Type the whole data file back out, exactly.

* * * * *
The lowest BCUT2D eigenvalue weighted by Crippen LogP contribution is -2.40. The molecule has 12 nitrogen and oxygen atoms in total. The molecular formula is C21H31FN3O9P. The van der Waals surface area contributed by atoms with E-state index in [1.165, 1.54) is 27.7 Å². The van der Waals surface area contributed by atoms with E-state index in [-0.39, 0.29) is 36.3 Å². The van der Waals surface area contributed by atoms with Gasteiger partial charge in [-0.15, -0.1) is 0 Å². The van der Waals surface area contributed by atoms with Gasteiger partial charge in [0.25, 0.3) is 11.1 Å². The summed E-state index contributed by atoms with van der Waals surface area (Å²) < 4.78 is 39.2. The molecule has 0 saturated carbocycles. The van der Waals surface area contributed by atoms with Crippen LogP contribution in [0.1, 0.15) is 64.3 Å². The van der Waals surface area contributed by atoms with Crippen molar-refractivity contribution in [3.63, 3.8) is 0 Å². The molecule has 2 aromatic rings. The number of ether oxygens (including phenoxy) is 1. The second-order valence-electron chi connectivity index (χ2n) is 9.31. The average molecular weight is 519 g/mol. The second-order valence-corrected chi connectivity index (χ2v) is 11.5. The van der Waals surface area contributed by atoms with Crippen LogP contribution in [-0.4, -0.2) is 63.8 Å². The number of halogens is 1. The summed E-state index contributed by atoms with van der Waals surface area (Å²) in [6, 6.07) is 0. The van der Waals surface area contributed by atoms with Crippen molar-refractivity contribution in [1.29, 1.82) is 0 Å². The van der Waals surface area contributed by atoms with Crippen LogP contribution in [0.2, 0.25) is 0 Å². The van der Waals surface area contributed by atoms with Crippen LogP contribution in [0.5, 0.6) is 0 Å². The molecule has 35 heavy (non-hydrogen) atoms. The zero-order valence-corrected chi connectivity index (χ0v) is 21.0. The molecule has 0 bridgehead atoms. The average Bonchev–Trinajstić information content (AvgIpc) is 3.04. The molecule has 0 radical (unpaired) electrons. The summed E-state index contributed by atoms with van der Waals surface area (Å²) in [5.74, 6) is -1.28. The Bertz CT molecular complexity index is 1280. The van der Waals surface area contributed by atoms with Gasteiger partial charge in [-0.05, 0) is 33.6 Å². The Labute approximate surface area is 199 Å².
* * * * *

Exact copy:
The lowest BCUT2D eigenvalue weighted by Crippen LogP contribution is -2.40. The molecule has 12 nitrogen and oxygen atoms in total. The molecular formula is C21H31FN3O9P. The van der Waals surface area contributed by atoms with E-state index in [1.165, 1.54) is 27.7 Å². The van der Waals surface area contributed by atoms with E-state index in [-0.39, 0.29) is 36.3 Å². The van der Waals surface area contributed by atoms with Gasteiger partial charge in [-0.15, -0.1) is 0 Å². The van der Waals surface area contributed by atoms with Gasteiger partial charge in [0.25, 0.3) is 11.1 Å². The summed E-state index contributed by atoms with van der Waals surface area (Å²) < 4.78 is 39.2. The molecule has 0 saturated carbocycles. The van der Waals surface area contributed by atoms with Crippen LogP contribution in [0.1, 0.15) is 64.3 Å². The van der Waals surface area contributed by atoms with Crippen molar-refractivity contribution in [3.63, 3.8) is 0 Å². The molecule has 2 aromatic rings. The number of ether oxygens (including phenoxy) is 1. The second-order valence-electron chi connectivity index (χ2n) is 9.31. The average molecular weight is 519 g/mol. The second-order valence-corrected chi connectivity index (χ2v) is 11.5. The van der Waals surface area contributed by atoms with Crippen LogP contribution in [-0.4, -0.2) is 63.8 Å². The number of halogens is 1. The summed E-state index contributed by atoms with van der Waals surface area (Å²) in [6, 6.07) is 0. The van der Waals surface area contributed by atoms with Crippen molar-refractivity contribution in [1.29, 1.82) is 0 Å². The van der Waals surface area contributed by atoms with Crippen LogP contribution in [0.2, 0.25) is 0 Å². The van der Waals surface area contributed by atoms with Crippen LogP contribution in [0.5, 0.6) is 0 Å². The molecule has 35 heavy (non-hydrogen) atoms. The zero-order valence-corrected chi connectivity index (χ0v) is 21.0. The molecule has 0 bridgehead atoms. The average Bonchev–Trinajstić information content (AvgIpc) is 3.04. The molecule has 0 radical (unpaired) electrons. The summed E-state index contributed by atoms with van der Waals surface area (Å²) in [5.74, 6) is -1.28. The Bertz CT molecular complexity index is 1280. The van der Waals surface area contributed by atoms with Gasteiger partial charge in [-0.05, 0) is 33.6 Å². The Labute approximate surface area is 199 Å².